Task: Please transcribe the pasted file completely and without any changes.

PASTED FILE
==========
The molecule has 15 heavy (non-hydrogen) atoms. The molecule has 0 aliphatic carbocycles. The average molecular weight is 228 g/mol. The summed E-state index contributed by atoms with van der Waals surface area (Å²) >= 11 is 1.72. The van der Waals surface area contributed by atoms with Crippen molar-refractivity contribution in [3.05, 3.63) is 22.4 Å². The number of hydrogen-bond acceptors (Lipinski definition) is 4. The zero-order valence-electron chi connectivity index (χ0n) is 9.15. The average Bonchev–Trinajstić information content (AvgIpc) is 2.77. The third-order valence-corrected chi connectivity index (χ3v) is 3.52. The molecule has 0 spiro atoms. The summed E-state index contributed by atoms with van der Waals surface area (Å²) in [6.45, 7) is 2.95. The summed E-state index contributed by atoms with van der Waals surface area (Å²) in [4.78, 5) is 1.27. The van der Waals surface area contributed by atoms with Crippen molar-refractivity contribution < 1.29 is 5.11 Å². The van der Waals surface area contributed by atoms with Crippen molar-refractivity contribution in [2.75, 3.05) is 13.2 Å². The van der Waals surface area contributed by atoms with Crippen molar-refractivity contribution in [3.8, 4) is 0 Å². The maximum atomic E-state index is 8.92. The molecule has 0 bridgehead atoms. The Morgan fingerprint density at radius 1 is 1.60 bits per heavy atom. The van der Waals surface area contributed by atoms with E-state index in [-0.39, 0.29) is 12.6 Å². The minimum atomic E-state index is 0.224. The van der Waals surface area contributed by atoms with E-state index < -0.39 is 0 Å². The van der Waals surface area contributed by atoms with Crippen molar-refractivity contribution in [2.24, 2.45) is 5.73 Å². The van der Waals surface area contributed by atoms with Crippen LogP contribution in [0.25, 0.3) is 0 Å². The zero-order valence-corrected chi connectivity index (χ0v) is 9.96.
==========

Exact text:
The molecule has 15 heavy (non-hydrogen) atoms. The molecule has 0 aliphatic carbocycles. The average molecular weight is 228 g/mol. The summed E-state index contributed by atoms with van der Waals surface area (Å²) >= 11 is 1.72. The van der Waals surface area contributed by atoms with Crippen molar-refractivity contribution in [3.05, 3.63) is 22.4 Å². The number of hydrogen-bond acceptors (Lipinski definition) is 4. The zero-order valence-electron chi connectivity index (χ0n) is 9.15. The average Bonchev–Trinajstić information content (AvgIpc) is 2.77. The third-order valence-corrected chi connectivity index (χ3v) is 3.52. The molecule has 0 spiro atoms. The summed E-state index contributed by atoms with van der Waals surface area (Å²) in [6.45, 7) is 2.95. The summed E-state index contributed by atoms with van der Waals surface area (Å²) in [4.78, 5) is 1.27. The van der Waals surface area contributed by atoms with Crippen molar-refractivity contribution < 1.29 is 5.11 Å². The van der Waals surface area contributed by atoms with Crippen molar-refractivity contribution in [2.75, 3.05) is 13.2 Å². The van der Waals surface area contributed by atoms with Crippen molar-refractivity contribution in [3.8, 4) is 0 Å². The maximum atomic E-state index is 8.92. The molecule has 0 bridgehead atoms. The Morgan fingerprint density at radius 1 is 1.60 bits per heavy atom. The van der Waals surface area contributed by atoms with E-state index in [-0.39, 0.29) is 12.6 Å². The minimum atomic E-state index is 0.224. The van der Waals surface area contributed by atoms with E-state index < -0.39 is 0 Å². The van der Waals surface area contributed by atoms with Crippen molar-refractivity contribution in [2.24, 2.45) is 5.73 Å². The van der Waals surface area contributed by atoms with Crippen LogP contribution in [0.25, 0.3) is 0 Å². The zero-order valence-corrected chi connectivity index (χ0v) is 9.96.